Understanding the Business-to-Consumer (B2C) Model
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As we slowly began to take notice of the Internet during the mid-90s, B2C companies began to form and compete with brick and mortar stores, and small business management slowly began to change with the times. Consumers were placed in direct contact with these businesses that catered to them and opened up a world of possibilities.
eBay and Amazon jumped to the frontlines and took advantage of this direct-to-consumer, B2C transaction service and sold goods to the masses, but small business owners took the opportunity to create their own storefronts which allowed them to trade as e-commerce platforms and finally bid the middleman farewell.
Nowadays, a consumer-based business will almost always utilize an online platform to sell its services and products from. We live in an age where convenience is key and virtually anything you can think of is available at your fingertips.
Not only is it convenient for the consumer, but business owners no longer need an actual store to operate from which lowers the overhead costs of running a business.
Eliminating the need for large inventories and storefronts meant that drop-shipping and fulfillment centers have expanded, and along with paid subscription services, enjoyed the wave of success the new digital realm business-to-customer companies found themselves in.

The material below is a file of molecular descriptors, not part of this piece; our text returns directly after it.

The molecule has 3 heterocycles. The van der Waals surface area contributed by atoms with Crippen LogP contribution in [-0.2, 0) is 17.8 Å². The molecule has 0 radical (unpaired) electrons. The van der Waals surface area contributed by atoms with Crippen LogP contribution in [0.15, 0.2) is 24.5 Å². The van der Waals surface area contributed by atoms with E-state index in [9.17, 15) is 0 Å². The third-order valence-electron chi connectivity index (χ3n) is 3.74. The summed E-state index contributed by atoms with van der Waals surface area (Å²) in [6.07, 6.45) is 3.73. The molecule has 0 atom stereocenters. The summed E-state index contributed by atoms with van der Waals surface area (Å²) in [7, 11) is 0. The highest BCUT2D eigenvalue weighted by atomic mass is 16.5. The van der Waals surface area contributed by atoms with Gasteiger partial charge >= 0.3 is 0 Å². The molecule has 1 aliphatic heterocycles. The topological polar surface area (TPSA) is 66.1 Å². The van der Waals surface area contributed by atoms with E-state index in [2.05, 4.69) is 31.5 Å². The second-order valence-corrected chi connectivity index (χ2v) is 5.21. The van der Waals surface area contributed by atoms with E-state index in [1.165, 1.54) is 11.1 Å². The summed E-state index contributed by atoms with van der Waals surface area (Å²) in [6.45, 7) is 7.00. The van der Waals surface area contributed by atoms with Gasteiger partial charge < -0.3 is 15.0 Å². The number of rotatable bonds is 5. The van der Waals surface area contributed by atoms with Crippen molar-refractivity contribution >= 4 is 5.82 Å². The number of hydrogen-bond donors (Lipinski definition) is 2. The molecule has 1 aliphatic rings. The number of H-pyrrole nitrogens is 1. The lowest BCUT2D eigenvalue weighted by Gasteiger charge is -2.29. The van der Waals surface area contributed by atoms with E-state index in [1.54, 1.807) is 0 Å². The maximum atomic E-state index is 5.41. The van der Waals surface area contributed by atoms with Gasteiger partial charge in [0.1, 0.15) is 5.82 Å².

1. The Downside Naturally, business-to-customer companies face difficulties. Clever user experience design and catchy copywriting on websites are common and capture consumer traffic quickly. If a business fails to have an intuitive and easy to navigate website, they won’t stand a chance in this highly competitive market.
As a business, SEO implementation must be considered to rank on internet search rankings. With many consumers relying on Google, Bing, and Yahoo to source the products they need, the first few pages of keyword results are what they will click on. Dismissing site optimization will only result in lost site traffic and, ultimately, a loss in potential customers.
Investing in top-quality SEO practices and paid listings will ensure that a business is ranked in the first few pages, but this is a strategy that remains a non-essential expense for businesses who choose to use other methods of attracting site traffic.